Icelandic saga

6 September 2023

Andri Snær Magnason
Portrait of Andri Snær Magnason 

International best-selling author Andri Snaer Magnason recognises that people have trouble taking action on climate change because it feels too big, impersonal and abstract. In this year’s Magnusson lecture he will discuss how he has used myth and memoir to bring home its realities for readers. We talked to the former Icelandic presidential candidate about his family’s connections to the country’s vanishing glaciers and the responsibility of citizens of democratic countries to take responsibility for what’s happening.

Black and white photo of Andri Snaer Magnason's grandparents in 1956 standing, smiling beside a large snow plough in Iceland.

Does your family have a long-standing interest in Iceland’s glaciers?

Yes, my grandparents were founding partners of the Icelandic Glacial Research Society. They went on honeymoon in 1956 for three weeks to explore Vatnajökull, Europe's biggest glacier.

At that time there weren’t even proper measurements of how high the peaks were, or, or how deep the snow was. So this was a collaboration of citizens, scientists, volunteers, mountain lovers and crazy truck drivers that could keep vehicles alive for three weeks without any back maintenance.

This was the founding team for glacial research in Iceland. At that time it was a quirky interest. But now after the glaciers have been measured for 70 years, this data is used to understand the future.

What has happened to Vatnajökull since your grandparents took part in those studies?

It was 10,000 square kilometres and now it’s shrunk to about 8,000. It may be mostly gone in the lifetimes of today’s young people.

Tell us a bit about the book.

On Time and Water is about bringing the year 2150 out of the realm of sci-fi and Hunger Games and dystopia and an urgent inner sphere of continuity. The personal and social decisions we make now will have a direct impact on the world in 2150 and on our own families.

Should we all be taking more responsibility for combating climate change?

We want democracy so it’s our responsibility to navigate and decide for the future. We must be interested in the issues that are most important.

But there is a problem that global warming feels a boring issue to many people - things are repeated many times and the language is so stagnant. You start forgetting how urgent it is, it starts to normalise.

What are you doing about it?

As an author, and a citizen, I started to wonder how do you talk about something that is so much spoken about, but with too little action taken?

My metaphor was that you can't look straight into a black hole, you have to look at the periphery, at the neighbouring stars and galaxies to really understand it.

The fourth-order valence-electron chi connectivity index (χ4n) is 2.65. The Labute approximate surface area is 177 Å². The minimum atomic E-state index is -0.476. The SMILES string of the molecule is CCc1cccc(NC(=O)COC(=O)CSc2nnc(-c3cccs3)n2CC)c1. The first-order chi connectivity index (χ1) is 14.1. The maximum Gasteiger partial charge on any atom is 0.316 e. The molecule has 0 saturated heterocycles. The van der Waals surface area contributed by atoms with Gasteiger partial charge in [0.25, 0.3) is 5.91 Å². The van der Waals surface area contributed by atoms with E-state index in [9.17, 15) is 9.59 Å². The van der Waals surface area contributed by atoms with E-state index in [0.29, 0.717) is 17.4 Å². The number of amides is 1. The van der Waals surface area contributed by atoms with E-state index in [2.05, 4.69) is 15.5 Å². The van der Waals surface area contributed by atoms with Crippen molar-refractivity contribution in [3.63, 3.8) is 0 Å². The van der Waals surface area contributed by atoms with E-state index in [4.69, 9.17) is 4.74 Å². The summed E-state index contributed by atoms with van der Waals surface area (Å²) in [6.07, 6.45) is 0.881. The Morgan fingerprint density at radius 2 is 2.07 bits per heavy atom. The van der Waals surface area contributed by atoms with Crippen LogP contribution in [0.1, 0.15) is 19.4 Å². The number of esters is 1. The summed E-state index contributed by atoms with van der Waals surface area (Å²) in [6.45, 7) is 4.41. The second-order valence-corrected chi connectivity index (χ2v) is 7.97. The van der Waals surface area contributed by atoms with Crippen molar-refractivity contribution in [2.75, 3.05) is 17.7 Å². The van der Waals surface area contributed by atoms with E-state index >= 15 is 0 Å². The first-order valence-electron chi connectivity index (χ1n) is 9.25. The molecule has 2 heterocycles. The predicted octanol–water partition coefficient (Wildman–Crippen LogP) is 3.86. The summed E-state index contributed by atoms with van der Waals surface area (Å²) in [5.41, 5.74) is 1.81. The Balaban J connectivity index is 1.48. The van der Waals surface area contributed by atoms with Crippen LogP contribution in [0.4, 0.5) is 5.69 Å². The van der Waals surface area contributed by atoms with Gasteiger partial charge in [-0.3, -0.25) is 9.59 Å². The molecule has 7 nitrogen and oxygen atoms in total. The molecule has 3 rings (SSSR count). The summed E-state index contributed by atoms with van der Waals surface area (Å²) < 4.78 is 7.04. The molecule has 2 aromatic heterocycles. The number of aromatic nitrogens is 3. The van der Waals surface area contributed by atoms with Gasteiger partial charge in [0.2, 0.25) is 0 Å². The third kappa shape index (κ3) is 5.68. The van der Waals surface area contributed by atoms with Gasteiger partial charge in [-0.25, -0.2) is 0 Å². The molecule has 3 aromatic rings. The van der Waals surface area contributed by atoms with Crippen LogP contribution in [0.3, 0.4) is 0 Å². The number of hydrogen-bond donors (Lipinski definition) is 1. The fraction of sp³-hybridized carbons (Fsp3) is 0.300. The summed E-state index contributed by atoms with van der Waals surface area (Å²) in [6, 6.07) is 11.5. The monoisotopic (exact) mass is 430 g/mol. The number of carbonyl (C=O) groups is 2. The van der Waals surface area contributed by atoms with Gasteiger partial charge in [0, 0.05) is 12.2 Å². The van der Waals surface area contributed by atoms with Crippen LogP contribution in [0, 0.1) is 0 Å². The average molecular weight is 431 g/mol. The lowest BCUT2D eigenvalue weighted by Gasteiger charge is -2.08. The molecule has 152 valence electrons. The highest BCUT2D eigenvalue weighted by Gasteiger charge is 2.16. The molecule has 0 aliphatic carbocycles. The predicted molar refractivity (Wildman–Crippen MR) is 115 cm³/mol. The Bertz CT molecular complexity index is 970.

So I found out that I can connect to the future by deeply connecting to the past, to my grandparents, for example, who are the same distance back as 2150 is in the future.

I can understand the future by understanding the past and I can understand science by using poetry and mythology and I can be global by being personal. I go in the opposite direction from what might be most obvious.

And then I found that by putting crocodiles into the book, I had the key to finishing the whole picture.

You ran for president and came third, that seems pretty impressive.

We want democracy, so sometimes we have to wonder if it's our turn to take some responsibility. So I just jumped into the game. It was very interesting. I think everybody should do this at some point and not leave it to others to take responsibility for where we're heading.

It gave me a platform to talk about climate change and the glaciers and to connect with scientists, politicians, journalists, and the public and to escalate the awareness.

What will you be talking about in the Magnusson lecture?

I will be talking about On Time and Water and taking people on this journey through different places and mythology - and crocodiles.

What do you say to young people about our future?

I say the current generation has neglected many vital issues. We don't understand that the 21st century has started. People of my age think 1970 was 30 years ago and 2050 is 50 years ahead.

I say that it doesn't matter what field they go into, everything has to be revolutionised. If they go into fashion, that's almost as big a concern as aviation. They have to revolutionise how we dress, how we use clothes, where they come from, how long they last and how they are recycled.

The fashion industry has to be revolutionised along with transportation, aviation, and the whole energy system has to be completely remade.

If they go into law, for example, they will need to look at almost every law that we have. Current laws are not taking their interests as a fact. So many things that are legal now will be lethal towards a person in the year 2080.

We are in one of humanity’s biggest ever paradigm shifts. Everything has to be rethought and remade.

And are you optimistic, or pessimistic?

If I could choose whether to go back in time or forwards I would rather go forward. I don’t think I wouldn't have finished the book if I was pessimistic, because I didn't feel like writing some kind of a farewell note to the world or telling people they were too late to the party.